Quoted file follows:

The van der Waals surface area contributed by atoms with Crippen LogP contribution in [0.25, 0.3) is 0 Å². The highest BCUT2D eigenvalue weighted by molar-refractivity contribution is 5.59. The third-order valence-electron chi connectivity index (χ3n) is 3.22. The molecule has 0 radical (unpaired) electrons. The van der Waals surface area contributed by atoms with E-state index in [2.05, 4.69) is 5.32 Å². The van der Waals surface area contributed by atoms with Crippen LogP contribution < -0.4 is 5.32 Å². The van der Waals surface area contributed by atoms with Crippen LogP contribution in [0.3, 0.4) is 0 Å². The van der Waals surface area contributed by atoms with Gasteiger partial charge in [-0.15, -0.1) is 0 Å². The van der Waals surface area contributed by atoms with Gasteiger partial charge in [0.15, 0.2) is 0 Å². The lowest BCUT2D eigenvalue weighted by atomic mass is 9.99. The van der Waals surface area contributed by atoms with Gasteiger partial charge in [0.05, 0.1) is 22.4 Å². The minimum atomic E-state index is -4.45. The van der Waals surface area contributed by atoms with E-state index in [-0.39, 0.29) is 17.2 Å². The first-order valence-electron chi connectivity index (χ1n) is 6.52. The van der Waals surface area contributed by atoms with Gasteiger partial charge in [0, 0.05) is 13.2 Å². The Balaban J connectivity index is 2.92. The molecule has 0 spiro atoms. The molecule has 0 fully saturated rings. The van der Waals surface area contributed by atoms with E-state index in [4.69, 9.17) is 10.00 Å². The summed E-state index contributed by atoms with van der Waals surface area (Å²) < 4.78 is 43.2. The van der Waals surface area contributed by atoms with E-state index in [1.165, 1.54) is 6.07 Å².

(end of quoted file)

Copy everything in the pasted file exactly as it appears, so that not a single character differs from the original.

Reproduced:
The van der Waals surface area contributed by atoms with Crippen LogP contribution in [0.25, 0.3) is 0 Å². The highest BCUT2D eigenvalue weighted by molar-refractivity contribution is 5.59. The third-order valence-electron chi connectivity index (χ3n) is 3.22. The molecule has 0 radical (unpaired) electrons. The van der Waals surface area contributed by atoms with E-state index in [2.05, 4.69) is 5.32 Å². The van der Waals surface area contributed by atoms with Crippen LogP contribution < -0.4 is 5.32 Å². The van der Waals surface area contributed by atoms with Crippen LogP contribution in [0.3, 0.4) is 0 Å². The van der Waals surface area contributed by atoms with Gasteiger partial charge in [-0.15, -0.1) is 0 Å². The van der Waals surface area contributed by atoms with Gasteiger partial charge in [0.15, 0.2) is 0 Å². The lowest BCUT2D eigenvalue weighted by atomic mass is 9.99. The van der Waals surface area contributed by atoms with Gasteiger partial charge in [0.05, 0.1) is 22.4 Å². The minimum atomic E-state index is -4.45. The van der Waals surface area contributed by atoms with E-state index in [-0.39, 0.29) is 17.2 Å². The first-order valence-electron chi connectivity index (χ1n) is 6.52. The van der Waals surface area contributed by atoms with Gasteiger partial charge in [0, 0.05) is 13.2 Å². The Balaban J connectivity index is 2.92. The molecule has 0 spiro atoms. The molecule has 0 fully saturated rings. The van der Waals surface area contributed by atoms with E-state index in [4.69, 9.17) is 10.00 Å². The summed E-state index contributed by atoms with van der Waals surface area (Å²) < 4.78 is 43.2. The van der Waals surface area contributed by atoms with E-state index in [1.165, 1.54) is 6.07 Å².